Sports Infrastructure: Business school campuses are known for their academics, cases, networking, and other business jargon. Sports are not something that one looks at when one evaluates or opts for a business school. However, it is when one enters the rigor of the classes packed with quizzes, assignments, cases, presentations, resume preparations, and whatnot, that one realizes the need for having a court to vent out and relax. IIMB offers the state of art sports infrastructure (tennis, squash, basketball, badminton, volleyball courts, to the swimming pool, table tennis rooms, football, and cricket fields). For a badminton enthusiast like me, sweating it out during the evenings at these courts used to be one of the best moments after hectic schedules.
The location: IIM Bangalore sits in the silicon valley and IT-capital of India. Right across the campus are glass buildings housing some of the big names. It allows the university to be frequented by business leaders time and again. In our marketing-101, we had ITC food division head, to Google H/W India head coming for our lectures. In our strategy course, we had the Urban ladder co-founder to one of the entrepreneurial course hosting a guest lecture every week. Moreover, apart from the proximity to major firms located in Bengaluru (minus the traffic within the city ;)), it is the climate that offers a more soothing experience. The pleasant weather of Bengaluru frequented with its bouts of rains followed by a foggy morning on the campus, adds to the beauty dimension. The climate often offers you comfort to concentrate well and handle the rigor with much more ease.
Curriculum and pedagogy: IIM Bangalore follows the most updated curriculum giving students an exposure to all dimensions of management. The delivery follows a structure via a mix of theoretical, conceptual learning, guest lectures, and case-driven (cold call) classes. Some courses are entirely case-driven, whereas some have a combination of regular lectures and cases. The entirely case-driven pedagogy can get students by surprise. A mix of it gives the student the opportunity to decipher and tackle the cases and the various prisms of managerial concepts more strongly.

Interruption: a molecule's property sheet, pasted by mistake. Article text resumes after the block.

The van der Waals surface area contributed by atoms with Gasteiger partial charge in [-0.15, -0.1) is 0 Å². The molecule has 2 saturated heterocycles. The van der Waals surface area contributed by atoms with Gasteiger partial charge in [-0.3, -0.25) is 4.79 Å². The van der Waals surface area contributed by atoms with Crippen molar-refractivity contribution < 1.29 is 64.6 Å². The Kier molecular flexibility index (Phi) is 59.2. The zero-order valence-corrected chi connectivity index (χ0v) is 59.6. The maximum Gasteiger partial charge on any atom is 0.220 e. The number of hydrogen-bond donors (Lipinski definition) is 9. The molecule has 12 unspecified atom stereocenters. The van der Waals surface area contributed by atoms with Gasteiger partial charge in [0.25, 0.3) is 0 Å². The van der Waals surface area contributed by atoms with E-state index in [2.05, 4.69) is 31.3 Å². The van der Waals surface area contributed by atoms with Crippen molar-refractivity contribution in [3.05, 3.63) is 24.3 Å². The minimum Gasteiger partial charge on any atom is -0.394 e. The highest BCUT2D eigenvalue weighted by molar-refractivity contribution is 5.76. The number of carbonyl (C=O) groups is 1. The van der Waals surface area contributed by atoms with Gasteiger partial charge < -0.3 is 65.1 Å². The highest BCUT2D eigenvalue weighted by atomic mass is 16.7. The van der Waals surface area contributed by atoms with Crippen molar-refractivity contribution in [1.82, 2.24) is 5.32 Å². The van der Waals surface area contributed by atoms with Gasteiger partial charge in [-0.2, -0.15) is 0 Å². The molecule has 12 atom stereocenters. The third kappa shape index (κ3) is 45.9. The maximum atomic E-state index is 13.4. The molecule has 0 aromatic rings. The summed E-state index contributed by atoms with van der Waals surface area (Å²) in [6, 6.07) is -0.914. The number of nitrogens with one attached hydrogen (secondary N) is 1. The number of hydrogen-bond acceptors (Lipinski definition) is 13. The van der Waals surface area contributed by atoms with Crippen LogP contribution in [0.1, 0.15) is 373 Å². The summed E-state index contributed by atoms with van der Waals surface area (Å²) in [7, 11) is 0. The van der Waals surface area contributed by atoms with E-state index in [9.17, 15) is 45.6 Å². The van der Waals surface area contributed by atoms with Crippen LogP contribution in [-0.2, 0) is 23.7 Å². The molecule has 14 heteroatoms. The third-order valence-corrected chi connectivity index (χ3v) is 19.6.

The people: I guess it is the most crucial part of this place or any other place. Before entering, I had often heard about the hectic and rigor of IIMs. I had also heard that “at IIMBs PGP2s (second year PGP students) have got you covered.” The statement held its water once we entered the campus. IIMB is a pleasant place with welcoming yet professional people. The PGP2s have got your back at IIMB. From the day you enter to onboarding, resume guiding, navigating the courses, to summer placements, and every other thing on the campus – the PGP2s are there for you. It is a matter of culture and legacy that this campus beholds. A legacy of being known for its professionalism yet being supportive and caring. A legacy that has been passed on from batch to batch. One realizes the importance of it when one encounters the pace at which IIMB moves. The meteoric pace often overwhelms the students. However, when you have folks to knock up to and reach out for guidance, it becomes easy to navigate it. It is something extraordinary about this place to B.